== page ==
He was taken to Mount Sinai Hospital where he was pronounced dead, police said. His name was not immediately released.

Fires were also reported at around the same time at three nearby stations – 86th Street, 96th Street and 116th Street, McGee said.

‘The most important thing that I need is for witnesses to come forward,’ he said, urging New Yorkers to call a police tip line.

NYPD Deputy Chief Brian McGee, left, and Sarah Feinberg, interim president of the MTA, right

Statements were made on Friday morning from the MTA and the NY Fire Department 

‘We have the best detectives in the world investigating this but what I really need you to do is to get that message out there that we need people to call that tips hotline to give some sort of solace to the family of the deceased,’ McGee added. 

Nine other people were injured, a lower number than some earlier reports had indicated, Feinberg said. ‘Early numbers are wrong and we´ll have to see how it plays out,’ she said.

The crew managed to evacuate the passengers from the train and another train that was directly behind it. They were ushered out through a tunnel and emergency exit. 

Five firefighters were also hurt during the blaze.

Bus driver Oliver Cyrus, 61, left and train conductor Peter Petrassi, 49, were killed by the virus

In his statement, Utano said: ‘This is a terrible tragedy for this young Train Operator, his family, and for the entire transit workforce. A young man serving the public during a national crisis was killed at just 36 years of age.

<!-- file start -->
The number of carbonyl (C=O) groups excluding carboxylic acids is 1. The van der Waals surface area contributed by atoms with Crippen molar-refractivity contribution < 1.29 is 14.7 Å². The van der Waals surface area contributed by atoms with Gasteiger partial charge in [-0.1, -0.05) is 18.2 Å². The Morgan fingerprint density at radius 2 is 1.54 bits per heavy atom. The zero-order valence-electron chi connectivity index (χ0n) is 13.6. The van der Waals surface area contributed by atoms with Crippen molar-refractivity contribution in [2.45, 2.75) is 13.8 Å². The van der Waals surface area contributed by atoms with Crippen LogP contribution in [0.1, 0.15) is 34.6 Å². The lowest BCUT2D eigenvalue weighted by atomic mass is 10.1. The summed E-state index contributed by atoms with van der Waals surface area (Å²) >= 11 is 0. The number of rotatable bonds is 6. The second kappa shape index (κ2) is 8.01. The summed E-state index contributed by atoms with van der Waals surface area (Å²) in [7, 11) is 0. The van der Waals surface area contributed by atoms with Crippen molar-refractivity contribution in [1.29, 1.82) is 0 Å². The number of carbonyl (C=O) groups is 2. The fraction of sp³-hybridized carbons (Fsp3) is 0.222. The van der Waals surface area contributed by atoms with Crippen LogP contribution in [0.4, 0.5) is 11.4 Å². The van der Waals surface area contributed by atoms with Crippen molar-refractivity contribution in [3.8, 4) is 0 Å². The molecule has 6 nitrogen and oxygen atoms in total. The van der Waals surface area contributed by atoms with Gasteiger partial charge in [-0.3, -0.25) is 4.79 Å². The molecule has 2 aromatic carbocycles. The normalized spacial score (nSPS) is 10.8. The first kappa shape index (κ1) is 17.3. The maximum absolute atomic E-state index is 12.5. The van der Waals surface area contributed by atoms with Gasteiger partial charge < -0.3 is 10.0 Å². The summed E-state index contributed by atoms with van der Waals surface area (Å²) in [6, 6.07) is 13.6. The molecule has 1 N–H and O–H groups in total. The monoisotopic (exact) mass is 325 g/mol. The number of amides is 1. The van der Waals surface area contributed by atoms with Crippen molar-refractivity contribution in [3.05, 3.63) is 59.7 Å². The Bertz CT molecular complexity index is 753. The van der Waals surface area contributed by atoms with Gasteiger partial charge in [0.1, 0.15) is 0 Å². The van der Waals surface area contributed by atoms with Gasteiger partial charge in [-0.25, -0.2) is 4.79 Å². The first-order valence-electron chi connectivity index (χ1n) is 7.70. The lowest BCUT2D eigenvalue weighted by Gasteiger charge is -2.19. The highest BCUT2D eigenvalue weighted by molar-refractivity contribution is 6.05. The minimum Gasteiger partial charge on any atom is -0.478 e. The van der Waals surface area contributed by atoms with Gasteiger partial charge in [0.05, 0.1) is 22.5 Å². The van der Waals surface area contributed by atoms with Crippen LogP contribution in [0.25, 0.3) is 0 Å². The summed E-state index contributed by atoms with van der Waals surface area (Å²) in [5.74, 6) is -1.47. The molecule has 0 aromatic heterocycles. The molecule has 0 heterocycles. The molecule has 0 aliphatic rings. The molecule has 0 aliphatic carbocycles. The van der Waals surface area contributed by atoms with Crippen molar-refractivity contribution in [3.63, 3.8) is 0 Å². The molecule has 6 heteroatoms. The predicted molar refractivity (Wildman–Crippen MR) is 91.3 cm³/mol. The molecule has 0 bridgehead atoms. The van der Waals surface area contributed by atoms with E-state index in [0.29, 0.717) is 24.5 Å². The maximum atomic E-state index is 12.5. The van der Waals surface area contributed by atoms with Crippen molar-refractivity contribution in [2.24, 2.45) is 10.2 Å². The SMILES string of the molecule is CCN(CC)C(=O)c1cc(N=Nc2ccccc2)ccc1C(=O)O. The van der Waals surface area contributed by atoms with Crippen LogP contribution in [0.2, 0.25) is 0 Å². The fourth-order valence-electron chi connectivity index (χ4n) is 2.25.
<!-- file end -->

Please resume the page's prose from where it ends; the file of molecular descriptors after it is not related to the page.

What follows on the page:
‘For this to happen, after we lost two of our union brothers to the Coronavirus, is hard to comprehend. … This incident once again points out many life-threatening dangers that await transit workers across the city when they go to their jobs every day, 24 hours a day. This is a sad day for our entire City. We’re devastated.

‘These may be the darkest days that TWU Local 100 has gone through. We’ve been through some tough times together. We’ve had more than our share of tragedies. This is different. We can’t grieve together. We can’t mourn together, at least not physically, as we have done in the past,’ Utano said.

Fire fighters rushed to the scene in the middle of the night. Five fire firefighters were injured

‘But we remain a family. We are united by our history and our public service. We are members of TWU Local 100 – that mighty, mighty union. Call each other. Console each other. Help each other any way that you can. We can weather any storm. Stay strong.’

Eric Loegel, the Local 100 vice president representing train operators and conductors, told the New York Post said: ‘This is an unspeakable tragedy. I’m in stunned disbelief.

‘The train operator was my age and had about the same number of years on the job. It’s a nightmare. My deepest condolences to his family and friends during this extremely sad time. The train conductor is a real hero. Safely evacuating people from the burning train— he did an incredible job and deserves our honor and praise.’

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Nurse killed patient by shoving feeding tube into his lungs instead of stomach

A nurse killed a 73 year-old travel agent after shoving a feeding tube into his lungs instead of his stomach and puncturing both organs.